The Court of Justice of the European Union (CJEU) has made some important decisions about the right to reside of parents of a child with EU/EEA or Swiss citizenship. These rights are called ‘derivative rights’ of residence. They are important in situations where an EEA or Swiss parent does not have a legal right to reside based on their own activities, or a Non-EEA citizen cannot apply for a residence card based on the activities of their EEA or Swiss spouse or partner.
A Non-EEA citizen can apply for residence based on a derivative right, or an EU/EEA or Swiss citizen can derive a legal right of residence in the State, which could be important for claiming a social welfare payment or access to local authority housing.
A person with derivative rights does not automatically qualify for permanent residence.
This table has examples of cases where a derivative right of residence was granted by the CJEU, and explains who can claim residence based on the CJEU decision.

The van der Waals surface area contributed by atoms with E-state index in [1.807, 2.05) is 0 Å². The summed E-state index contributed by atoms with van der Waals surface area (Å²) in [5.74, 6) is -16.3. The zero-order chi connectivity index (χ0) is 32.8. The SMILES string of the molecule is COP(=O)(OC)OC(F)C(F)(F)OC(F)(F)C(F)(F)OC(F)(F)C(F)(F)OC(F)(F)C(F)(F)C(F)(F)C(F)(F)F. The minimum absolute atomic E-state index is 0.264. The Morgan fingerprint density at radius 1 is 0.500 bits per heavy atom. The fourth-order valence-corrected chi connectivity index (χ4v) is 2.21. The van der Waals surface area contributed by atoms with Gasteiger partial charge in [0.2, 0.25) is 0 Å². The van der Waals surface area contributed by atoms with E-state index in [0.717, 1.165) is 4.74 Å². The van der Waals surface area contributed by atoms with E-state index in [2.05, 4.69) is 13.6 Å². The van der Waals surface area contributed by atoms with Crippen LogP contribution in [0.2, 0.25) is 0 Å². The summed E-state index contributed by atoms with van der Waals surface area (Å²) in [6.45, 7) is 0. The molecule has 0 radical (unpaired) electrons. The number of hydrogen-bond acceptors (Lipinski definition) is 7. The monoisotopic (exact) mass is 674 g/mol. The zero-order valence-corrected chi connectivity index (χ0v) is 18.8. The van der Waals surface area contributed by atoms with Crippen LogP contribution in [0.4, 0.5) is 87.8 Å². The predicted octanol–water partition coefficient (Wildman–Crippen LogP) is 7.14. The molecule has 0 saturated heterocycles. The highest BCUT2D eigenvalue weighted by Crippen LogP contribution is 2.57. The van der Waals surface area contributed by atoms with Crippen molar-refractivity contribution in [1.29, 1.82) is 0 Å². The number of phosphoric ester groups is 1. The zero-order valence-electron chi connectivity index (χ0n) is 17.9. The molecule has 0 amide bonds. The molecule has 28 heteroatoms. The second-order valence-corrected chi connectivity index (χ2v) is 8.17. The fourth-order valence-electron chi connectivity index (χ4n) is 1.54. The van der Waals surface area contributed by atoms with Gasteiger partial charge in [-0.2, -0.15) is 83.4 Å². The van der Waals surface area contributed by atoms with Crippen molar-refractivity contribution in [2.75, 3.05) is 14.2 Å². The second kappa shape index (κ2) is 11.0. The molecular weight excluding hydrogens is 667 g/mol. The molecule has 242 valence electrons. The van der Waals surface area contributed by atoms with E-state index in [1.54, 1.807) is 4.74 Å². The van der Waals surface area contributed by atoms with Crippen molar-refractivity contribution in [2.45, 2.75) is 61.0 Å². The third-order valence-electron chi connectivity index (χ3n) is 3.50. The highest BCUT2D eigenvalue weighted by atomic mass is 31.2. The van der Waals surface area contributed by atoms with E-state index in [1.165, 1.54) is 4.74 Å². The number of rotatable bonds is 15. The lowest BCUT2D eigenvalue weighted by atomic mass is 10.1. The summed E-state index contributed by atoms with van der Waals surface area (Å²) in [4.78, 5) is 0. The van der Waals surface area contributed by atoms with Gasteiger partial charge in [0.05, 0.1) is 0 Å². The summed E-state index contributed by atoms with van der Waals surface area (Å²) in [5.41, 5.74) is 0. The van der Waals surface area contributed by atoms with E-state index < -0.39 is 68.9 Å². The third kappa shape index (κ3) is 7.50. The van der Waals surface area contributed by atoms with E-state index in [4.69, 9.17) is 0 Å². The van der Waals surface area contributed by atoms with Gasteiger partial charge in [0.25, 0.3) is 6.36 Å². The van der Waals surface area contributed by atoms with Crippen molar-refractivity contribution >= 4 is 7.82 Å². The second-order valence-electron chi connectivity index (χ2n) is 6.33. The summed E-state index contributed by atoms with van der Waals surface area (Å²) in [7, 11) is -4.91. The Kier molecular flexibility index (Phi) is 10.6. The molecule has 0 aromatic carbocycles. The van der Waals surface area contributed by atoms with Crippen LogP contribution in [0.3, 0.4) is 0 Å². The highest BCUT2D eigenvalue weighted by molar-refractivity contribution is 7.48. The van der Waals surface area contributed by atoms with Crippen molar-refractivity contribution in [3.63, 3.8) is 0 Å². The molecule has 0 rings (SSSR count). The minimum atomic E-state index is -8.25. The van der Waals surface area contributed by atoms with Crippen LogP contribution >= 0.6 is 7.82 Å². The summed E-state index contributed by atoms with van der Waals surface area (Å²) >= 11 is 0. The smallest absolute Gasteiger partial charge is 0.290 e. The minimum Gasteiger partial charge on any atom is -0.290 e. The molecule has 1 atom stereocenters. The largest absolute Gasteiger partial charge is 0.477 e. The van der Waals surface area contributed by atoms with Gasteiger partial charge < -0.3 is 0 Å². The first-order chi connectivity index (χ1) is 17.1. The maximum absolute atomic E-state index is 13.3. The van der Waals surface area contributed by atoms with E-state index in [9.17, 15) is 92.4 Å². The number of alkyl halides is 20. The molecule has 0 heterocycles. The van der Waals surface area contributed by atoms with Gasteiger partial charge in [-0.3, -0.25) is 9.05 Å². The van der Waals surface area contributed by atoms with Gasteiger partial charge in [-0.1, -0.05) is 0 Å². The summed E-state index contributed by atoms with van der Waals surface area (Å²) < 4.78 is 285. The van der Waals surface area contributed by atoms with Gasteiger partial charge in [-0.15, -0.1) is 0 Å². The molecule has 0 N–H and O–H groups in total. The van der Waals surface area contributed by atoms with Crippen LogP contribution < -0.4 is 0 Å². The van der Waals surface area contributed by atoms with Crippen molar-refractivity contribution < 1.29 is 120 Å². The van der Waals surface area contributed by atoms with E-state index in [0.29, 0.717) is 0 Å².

|CJEU case||The child is:||Who can claim a derivative right of residence?|
|Zambrano||An Irish citizen living in Ireland
|A parent who is involved in the upbringing of the child
A Non-EEA citizen parent can apply for residence as the parent of an Irish citizen child
|Ibrahim||An EEA citizen
A child of an EEA worker or former worker
In full-time education (the child can be over 18)
|Former EEA worker who has lost their worker status, or the Non-EEA
spouse/partner of and EEA/Swiss citizen who has lost their worker
EEA or Swiss citizen must have had worker status to begin with
Non-EEA parent can apply for residence using form EUTR1
|Chen||An EEA citizen with sufficient resources, including health insurance
|A parent who cannot qualify for residence based on their own
activities, or the activities of another EEA family members (for
example, their spouse or partner)
A Non-EEA parent can apply for residence using form EUTR1
Residence rights of family members
If you have the right to reside in Ireland based on one of the categories described above, then your family has the right to reside in Ireland with you.
If your family members are also EU/EEA, Swiss or UK citizens, then you do not have to make an application for them to join you here in Ireland. They do not have to register with Immigration Service Delivery (the Irish immigration authorities).
If your family members are non EU/EEA, Swiss or UK citizens, they must apply for residence.
Qualifying and permitted family members